Hydrophobicity patterns and biological adaptation: an exemplary case from fish hemoglobins

The dissection of phylogenetic and environmental components in biological evolution is one of the main themes of general biology. Here we propose an approach to this theme relying upon the comparison between a phylogenetic oriented metrics spanning the hemoglobin beta chains of different fishes and a more physiologically oriented metrics defining the same sequences in terms of the dynamical features of their hydrophobic distributions.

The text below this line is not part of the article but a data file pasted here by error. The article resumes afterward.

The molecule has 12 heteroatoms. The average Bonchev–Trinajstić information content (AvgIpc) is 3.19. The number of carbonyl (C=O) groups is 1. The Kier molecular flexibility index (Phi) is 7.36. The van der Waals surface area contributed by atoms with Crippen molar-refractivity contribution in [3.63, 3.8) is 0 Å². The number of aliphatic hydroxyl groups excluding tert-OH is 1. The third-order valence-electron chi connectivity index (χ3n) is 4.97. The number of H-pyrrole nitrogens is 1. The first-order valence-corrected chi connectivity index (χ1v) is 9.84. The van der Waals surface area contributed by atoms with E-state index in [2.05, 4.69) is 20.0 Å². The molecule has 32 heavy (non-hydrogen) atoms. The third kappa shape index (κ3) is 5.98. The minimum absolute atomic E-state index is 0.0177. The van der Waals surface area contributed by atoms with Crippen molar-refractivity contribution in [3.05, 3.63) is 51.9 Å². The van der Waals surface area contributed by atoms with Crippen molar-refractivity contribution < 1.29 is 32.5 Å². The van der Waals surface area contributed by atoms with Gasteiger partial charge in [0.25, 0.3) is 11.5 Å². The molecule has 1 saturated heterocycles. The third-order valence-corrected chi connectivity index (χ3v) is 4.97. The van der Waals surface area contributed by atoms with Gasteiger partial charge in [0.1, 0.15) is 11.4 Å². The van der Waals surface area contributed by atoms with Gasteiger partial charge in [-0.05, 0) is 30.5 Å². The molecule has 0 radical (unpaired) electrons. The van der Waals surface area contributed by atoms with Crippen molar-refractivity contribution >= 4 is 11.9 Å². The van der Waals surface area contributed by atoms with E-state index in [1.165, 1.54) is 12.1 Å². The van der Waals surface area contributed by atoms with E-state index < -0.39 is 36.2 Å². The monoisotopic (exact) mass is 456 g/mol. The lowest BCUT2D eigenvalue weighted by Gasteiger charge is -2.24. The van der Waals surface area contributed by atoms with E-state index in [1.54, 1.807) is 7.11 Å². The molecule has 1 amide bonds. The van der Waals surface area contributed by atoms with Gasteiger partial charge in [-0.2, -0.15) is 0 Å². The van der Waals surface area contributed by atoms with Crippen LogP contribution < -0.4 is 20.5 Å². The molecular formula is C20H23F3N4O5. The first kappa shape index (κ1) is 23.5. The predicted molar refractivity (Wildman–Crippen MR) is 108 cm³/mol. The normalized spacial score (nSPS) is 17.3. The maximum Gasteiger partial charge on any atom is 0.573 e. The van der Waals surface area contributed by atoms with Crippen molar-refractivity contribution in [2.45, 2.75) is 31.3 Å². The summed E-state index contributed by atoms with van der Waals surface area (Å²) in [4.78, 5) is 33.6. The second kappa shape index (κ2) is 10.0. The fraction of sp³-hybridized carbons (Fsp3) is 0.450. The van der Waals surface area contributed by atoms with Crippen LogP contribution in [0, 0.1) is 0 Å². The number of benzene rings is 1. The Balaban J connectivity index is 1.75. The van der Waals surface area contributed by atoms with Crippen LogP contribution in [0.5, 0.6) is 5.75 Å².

By analyzing the set of sequences more similar to the Gadus morhua (Atlantic cod) hemoglobin beta chain, we were able to give a proof of concept of the possibility to discriminate the phylogenetic and environmental (evolutive convergence) components by the comparative analysis of the Clustal W (phylogenetics first) and Recurrence Quantification Analysis (physiology first) metrics in which the sequences were embedded. The use of a molecular system like hemoglobin playing a crucial role in fishes adaptation to environmental cues allowed us to span different levels of biological variability by means of the same paradigm. Starting from the reconstruction of the general taxonomy of vertebrate groups we went down to the exploitation of the peculiar role played by Met55Val and Lys62Ala polymorphisms in the beta1 hemoglobin chain of the Atlantic cod able to influence the geographical distribution of its various stocks.


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